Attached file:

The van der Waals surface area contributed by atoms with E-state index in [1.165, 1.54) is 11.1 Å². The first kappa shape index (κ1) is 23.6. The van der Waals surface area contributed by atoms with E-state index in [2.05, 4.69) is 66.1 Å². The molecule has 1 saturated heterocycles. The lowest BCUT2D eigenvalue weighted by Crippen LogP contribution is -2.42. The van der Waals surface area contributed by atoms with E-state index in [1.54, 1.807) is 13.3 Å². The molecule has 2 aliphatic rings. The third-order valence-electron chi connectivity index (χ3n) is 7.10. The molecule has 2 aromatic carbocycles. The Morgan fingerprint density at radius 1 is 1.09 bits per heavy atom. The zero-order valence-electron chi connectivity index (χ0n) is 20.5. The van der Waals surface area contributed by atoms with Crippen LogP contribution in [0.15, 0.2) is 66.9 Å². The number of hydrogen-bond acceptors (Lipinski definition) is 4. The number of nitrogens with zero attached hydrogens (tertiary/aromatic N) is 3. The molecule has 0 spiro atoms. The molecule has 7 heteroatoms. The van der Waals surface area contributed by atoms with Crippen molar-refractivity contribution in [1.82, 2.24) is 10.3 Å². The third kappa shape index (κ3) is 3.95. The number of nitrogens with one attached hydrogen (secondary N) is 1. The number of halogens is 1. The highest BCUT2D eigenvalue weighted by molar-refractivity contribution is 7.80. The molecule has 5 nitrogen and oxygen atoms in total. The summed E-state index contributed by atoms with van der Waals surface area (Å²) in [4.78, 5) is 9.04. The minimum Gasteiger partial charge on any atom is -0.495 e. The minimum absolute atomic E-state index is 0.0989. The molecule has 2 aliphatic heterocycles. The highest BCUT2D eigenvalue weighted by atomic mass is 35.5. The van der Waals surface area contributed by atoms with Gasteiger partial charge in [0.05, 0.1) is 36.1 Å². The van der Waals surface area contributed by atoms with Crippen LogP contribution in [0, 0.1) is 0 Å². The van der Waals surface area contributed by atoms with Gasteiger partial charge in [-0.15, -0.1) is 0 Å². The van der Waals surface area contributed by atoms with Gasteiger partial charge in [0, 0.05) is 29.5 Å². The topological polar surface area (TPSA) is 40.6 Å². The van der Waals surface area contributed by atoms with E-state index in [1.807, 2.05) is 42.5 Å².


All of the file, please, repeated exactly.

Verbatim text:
The van der Waals surface area contributed by atoms with E-state index in [1.165, 1.54) is 11.1 Å². The first kappa shape index (κ1) is 23.6. The van der Waals surface area contributed by atoms with E-state index in [2.05, 4.69) is 66.1 Å². The molecule has 1 saturated heterocycles. The lowest BCUT2D eigenvalue weighted by Crippen LogP contribution is -2.42. The van der Waals surface area contributed by atoms with E-state index in [1.54, 1.807) is 13.3 Å². The molecule has 2 aliphatic rings. The third-order valence-electron chi connectivity index (χ3n) is 7.10. The molecule has 2 aromatic carbocycles. The Morgan fingerprint density at radius 1 is 1.09 bits per heavy atom. The zero-order valence-electron chi connectivity index (χ0n) is 20.5. The van der Waals surface area contributed by atoms with Crippen LogP contribution in [0.15, 0.2) is 66.9 Å². The number of hydrogen-bond acceptors (Lipinski definition) is 4. The number of nitrogens with zero attached hydrogens (tertiary/aromatic N) is 3. The molecule has 0 spiro atoms. The molecule has 7 heteroatoms. The van der Waals surface area contributed by atoms with Crippen molar-refractivity contribution in [1.82, 2.24) is 10.3 Å². The third kappa shape index (κ3) is 3.95. The number of nitrogens with one attached hydrogen (secondary N) is 1. The number of halogens is 1. The highest BCUT2D eigenvalue weighted by molar-refractivity contribution is 7.80. The molecule has 5 nitrogen and oxygen atoms in total. The summed E-state index contributed by atoms with van der Waals surface area (Å²) in [4.78, 5) is 9.04. The minimum Gasteiger partial charge on any atom is -0.495 e. The minimum absolute atomic E-state index is 0.0989. The molecule has 2 aliphatic heterocycles. The highest BCUT2D eigenvalue weighted by atomic mass is 35.5. The van der Waals surface area contributed by atoms with Gasteiger partial charge in [0.05, 0.1) is 36.1 Å². The van der Waals surface area contributed by atoms with Crippen LogP contribution in [0, 0.1) is 0 Å². The van der Waals surface area contributed by atoms with Gasteiger partial charge in [-0.15, -0.1) is 0 Å². The van der Waals surface area contributed by atoms with Gasteiger partial charge in [0, 0.05) is 29.5 Å². The topological polar surface area (TPSA) is 40.6 Å². The van der Waals surface area contributed by atoms with E-state index in [1.807, 2.05) is 42.5 Å².